Tuesday, February 16, 2010

The Ghosts are Dancing - Part 3

The Ghosts Are Dancing
By Rosanne Griffeth

The night went on alone. The houses dribbled smoke from the night logs left on the fires to keep the embers alive through the dark hours. The people on the creek dreamed as the sheets of water fell. Some awoke and thought of God’s anguished weeping. Some stirred, heard it and turned over in their warm beds, never dreaming the torrent had been falling for hours, and would continue to fall for hours more.

Joel woke up early, feeling Trudy’s braid of red hair tickling his arm. He heard the hard rain on the roof and the plinking of the gutters, like pennies pouring from the sky. He thought about sleeping in, since he couldn’t do anything in such a downpour.

He thought this, but then heard the groaning and the popping. It was a sound like no other, like the earth screaming for mercy. First--a sound like a giant chewing tin, starting high and raggedly ripping low, then--a crack like a rifle shot. The noise made him afraid and he shivered in his bed. He felt like a child, hearing a new sound never heard before, never imagined. The sound made him want to cover his face. The sound made him want to hide.

Joel sat on the side of the bed and threw on his robe, thinking, Lord, Jesus, what is going on out there?

He stood and padded into the parlor on bare feet and turned up the damper to the wood stove. He put another log in the firebox, pulled on his muck boots and went onto the porch.
The light tinted the sky over the mountain. On the mountaintop, day was breaking, but in the holler, the dawn crept in on cat’s paws. The eaves overflowed in a pulsing veil. Joel looked to the creek and saw a roiling lake where his pasture used to be. The creek had risen until it lapped at the foundation of the farmhouse.

He heard the noise again and saw a red oak, standing since before his grandfather’s time, leaned into the water, screaming as it fell. The ancient tree snapped off a thundering death rattle before breaking and submitting to the deluge.

The first tendrils of dirty light trickled into the holler where jagged tree trucks, drowned and lonely, dotted the land and tilled fields were angry with filthy water. A few cows and horses survived, huddling near the house. One barn had swept away, and the foot logs and bridges had long since washed downstream. The corpses of drowned hogs danced down the flood rapids, washed pale and obscene by the water. Joel heard the screaming cattle still in the pasture, mired to their bellies in mud. Their white faces strained to breathe, until the water closed over their heads and they screamed no more.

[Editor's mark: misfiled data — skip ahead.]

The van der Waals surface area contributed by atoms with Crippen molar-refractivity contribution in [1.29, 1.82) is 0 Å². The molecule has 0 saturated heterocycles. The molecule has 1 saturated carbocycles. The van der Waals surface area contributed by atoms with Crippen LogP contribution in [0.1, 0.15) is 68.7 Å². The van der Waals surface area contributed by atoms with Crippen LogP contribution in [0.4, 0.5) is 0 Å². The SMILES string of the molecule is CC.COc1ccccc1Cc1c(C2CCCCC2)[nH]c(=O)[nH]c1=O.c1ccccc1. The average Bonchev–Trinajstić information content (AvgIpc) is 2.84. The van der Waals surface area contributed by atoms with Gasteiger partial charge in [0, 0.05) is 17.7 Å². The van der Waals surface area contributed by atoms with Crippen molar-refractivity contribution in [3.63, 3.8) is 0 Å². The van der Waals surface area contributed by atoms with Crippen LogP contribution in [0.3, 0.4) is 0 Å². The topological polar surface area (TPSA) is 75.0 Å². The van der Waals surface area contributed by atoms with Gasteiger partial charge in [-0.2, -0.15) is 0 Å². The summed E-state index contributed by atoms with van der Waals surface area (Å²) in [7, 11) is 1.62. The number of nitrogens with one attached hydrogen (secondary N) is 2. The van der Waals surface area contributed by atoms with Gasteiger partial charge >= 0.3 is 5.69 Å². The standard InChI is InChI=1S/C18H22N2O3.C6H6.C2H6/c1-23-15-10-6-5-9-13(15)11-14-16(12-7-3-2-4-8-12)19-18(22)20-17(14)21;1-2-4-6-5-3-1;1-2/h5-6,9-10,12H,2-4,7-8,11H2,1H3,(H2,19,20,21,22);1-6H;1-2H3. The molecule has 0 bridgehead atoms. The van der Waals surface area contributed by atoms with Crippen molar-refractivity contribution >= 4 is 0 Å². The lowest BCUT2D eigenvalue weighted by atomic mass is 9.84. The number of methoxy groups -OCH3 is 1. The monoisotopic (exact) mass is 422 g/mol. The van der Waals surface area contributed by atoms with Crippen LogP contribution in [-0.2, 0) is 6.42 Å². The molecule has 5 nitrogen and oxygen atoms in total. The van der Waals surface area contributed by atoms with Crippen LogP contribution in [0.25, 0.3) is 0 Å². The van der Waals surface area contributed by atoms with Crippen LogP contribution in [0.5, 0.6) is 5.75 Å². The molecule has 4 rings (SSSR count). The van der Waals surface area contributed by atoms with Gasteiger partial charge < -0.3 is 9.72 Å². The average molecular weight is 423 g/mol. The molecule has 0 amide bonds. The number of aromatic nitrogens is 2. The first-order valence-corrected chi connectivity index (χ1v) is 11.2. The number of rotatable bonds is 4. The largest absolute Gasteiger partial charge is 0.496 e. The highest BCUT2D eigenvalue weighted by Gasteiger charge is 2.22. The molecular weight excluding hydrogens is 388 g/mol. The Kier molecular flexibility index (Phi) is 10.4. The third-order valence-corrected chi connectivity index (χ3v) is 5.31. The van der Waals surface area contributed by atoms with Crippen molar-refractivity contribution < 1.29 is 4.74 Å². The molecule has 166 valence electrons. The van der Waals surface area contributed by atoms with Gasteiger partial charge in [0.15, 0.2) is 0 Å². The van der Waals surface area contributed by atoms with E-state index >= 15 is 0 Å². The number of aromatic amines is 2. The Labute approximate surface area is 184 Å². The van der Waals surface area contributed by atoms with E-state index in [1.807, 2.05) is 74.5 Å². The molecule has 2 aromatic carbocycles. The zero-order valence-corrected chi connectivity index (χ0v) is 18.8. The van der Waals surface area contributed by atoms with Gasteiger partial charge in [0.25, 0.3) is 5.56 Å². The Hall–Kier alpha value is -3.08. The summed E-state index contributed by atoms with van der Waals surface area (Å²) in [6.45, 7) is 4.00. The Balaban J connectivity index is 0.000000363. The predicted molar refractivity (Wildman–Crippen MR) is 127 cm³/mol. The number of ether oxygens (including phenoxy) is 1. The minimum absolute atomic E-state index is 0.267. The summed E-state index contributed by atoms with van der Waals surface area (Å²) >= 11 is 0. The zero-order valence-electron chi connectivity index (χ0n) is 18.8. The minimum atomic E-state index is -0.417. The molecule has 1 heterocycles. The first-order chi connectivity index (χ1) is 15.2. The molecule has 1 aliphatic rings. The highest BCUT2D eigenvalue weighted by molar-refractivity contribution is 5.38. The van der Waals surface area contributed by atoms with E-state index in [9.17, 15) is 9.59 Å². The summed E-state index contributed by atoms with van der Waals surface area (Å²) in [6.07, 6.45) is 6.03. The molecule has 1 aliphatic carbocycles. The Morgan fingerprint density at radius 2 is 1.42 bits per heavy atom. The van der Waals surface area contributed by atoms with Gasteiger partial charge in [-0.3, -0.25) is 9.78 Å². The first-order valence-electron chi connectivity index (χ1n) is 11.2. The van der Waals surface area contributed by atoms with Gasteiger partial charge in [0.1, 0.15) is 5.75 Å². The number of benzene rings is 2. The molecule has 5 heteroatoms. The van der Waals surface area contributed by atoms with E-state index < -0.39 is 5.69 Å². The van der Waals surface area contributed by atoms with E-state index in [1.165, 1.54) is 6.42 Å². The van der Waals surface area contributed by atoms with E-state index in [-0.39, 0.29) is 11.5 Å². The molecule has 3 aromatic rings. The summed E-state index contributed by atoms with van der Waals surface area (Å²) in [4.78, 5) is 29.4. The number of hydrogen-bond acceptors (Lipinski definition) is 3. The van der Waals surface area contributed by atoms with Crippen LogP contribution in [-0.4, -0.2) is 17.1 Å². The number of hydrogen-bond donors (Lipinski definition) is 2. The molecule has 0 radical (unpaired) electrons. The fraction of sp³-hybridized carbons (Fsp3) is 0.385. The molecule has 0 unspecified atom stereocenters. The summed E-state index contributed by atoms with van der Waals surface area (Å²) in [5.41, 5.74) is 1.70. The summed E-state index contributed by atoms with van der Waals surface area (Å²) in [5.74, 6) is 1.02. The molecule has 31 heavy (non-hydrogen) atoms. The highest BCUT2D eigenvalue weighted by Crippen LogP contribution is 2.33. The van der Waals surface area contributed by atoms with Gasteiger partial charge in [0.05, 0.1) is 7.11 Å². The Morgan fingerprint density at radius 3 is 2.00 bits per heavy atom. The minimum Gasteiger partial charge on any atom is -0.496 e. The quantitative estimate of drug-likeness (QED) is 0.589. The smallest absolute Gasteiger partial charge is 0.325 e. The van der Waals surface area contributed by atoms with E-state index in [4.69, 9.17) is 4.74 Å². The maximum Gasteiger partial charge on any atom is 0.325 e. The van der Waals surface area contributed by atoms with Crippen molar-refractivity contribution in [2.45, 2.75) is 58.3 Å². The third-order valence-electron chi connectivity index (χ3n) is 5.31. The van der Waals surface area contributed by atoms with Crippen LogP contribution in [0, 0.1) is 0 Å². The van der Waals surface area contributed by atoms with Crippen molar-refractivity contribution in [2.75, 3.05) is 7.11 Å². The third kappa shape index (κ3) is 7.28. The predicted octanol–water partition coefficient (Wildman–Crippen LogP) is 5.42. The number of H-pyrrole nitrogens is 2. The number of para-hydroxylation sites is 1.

Joel stood on the porch of his house shivering--his thin robe soaked with the spray drifting in on the wind. His boots were planted, yet his shoulders trembled. Tears flowed down his cheeks mixing with the floodwater. He did not notice as Trudy approached and wrapped him in a blanket. The young farmer stood in the break of day, weeping in silence.
Trudy wept with him, her hands on his arm.

Joel turned to her with flooded eyes and said, “Lurlene. I must go get Lurlene.”

Trudy looked at the sea covering their farm. She knew this land as well as Joel and marked the spot where she planted roses and where her hollyhocks would have risen, tall and purple. Now it was water, muddy water drowning all their dreams.

“I don’t see how, Joel. I don’t reckon I see how.”

Down the mountain, Lurlene slept through the dawn. She slept without dreaming and she slept without hearing. When morning broke, she heard Bridey’s thin voice, her lisping baby voice, crying for her.

“Mommy! Mommy, wake up! Wake up!”

Lurlene’s mind traveled in the dark quiet of awakening. She reached a hand from the warmth of her bed and grabbed Bridey’s. She brought the sweet hand to her face and rubbed her cheek against the softness that smelled of cookies and Play-Doh.

“G’morning Sweet Pea.”

Bridey’s hand trembled in her grasp and Lurlene realized the child’s fingers were chilled.
“Mommy! Wake up! The water, come look--the water!”

Lurlene sat up and saw the morning light filtering through the window like dirty mop water. The house shuddered beneath them and Lurlene startled.

“What’s going on, Baby?”

Bridey looked pale and her long black hair, fell unbound around her shoulders peeking from her pajama top.

“The water, Mommy. Come see!”

Lurlene swung her legs over the side of the bed and pulled on a pair of worn bedroom shoes. She checked on Lacie, and tucked the baby quilt around the child.

Bridey pulled her mother from the back bedroom to the porch. The Pigeon foamed and surged, rising far past its banks, making the cottage an island. Roger’s rake had been carried away and the martin house tilted drunkenly at an angle.

Lurlene stepped onto the front as a crash sounded on the far side of the house. Part of a roof skipped downstream like some big flat pebble, crashing into their back stoop, and taking with it a corner of the building. Flotsam rocketed down the river, now flowing through her yard. The water rose to the windows of her neighbor’s house and rushed into the home. On the roof of a shed paced a miserable sow, her udder swollen with milk, bellowing for her piglets. The sow lost her footing and plunged into the rapids. The pig drifted past them, trotters flailing, and her panicked human-like eyes met Lurlene’s and begged in rolling terror.

Lurlene wondered how long the house would resist the flood before it too, joined the tumbling buildings and livestock. Bridey wrapped her arms around her mother’s waist and buried her face in her side. Lurlene stroked the girl’s hair to comfort her, but Lurlene felt frightened.

“Dear Lord Jesus,” she prayed, for the first time in a long time. “We got to get out of here.”